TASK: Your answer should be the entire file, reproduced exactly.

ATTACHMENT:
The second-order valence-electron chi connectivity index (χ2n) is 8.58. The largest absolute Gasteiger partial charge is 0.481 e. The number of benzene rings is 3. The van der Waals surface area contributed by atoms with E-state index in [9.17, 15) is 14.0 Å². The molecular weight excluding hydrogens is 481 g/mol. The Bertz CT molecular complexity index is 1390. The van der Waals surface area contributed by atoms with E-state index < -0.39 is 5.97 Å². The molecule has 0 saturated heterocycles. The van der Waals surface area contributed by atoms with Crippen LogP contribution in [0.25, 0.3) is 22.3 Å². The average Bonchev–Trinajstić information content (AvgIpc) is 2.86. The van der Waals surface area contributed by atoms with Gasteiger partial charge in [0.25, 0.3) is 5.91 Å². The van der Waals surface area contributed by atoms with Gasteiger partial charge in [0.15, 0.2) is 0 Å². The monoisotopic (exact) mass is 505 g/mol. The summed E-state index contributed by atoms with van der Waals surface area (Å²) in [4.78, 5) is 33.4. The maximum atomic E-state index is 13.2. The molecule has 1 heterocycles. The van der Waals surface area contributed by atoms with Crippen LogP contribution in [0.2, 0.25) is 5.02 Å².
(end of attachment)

The second-order valence-electron chi connectivity index (χ2n) is 8.58. The largest absolute Gasteiger partial charge is 0.481 e. The number of benzene rings is 3. The van der Waals surface area contributed by atoms with E-state index in [9.17, 15) is 14.0 Å². The molecular weight excluding hydrogens is 481 g/mol. The Bertz CT molecular complexity index is 1390. The van der Waals surface area contributed by atoms with E-state index < -0.39 is 5.97 Å². The molecule has 0 saturated heterocycles. The van der Waals surface area contributed by atoms with Crippen LogP contribution in [0.25, 0.3) is 22.3 Å². The average Bonchev–Trinajstić information content (AvgIpc) is 2.86. The van der Waals surface area contributed by atoms with Gasteiger partial charge in [0.25, 0.3) is 5.91 Å². The van der Waals surface area contributed by atoms with Gasteiger partial charge in [0.15, 0.2) is 0 Å². The monoisotopic (exact) mass is 505 g/mol. The summed E-state index contributed by atoms with van der Waals surface area (Å²) in [4.78, 5) is 33.4. The maximum atomic E-state index is 13.2. The molecule has 1 heterocycles. The van der Waals surface area contributed by atoms with Crippen LogP contribution in [0.2, 0.25) is 5.02 Å².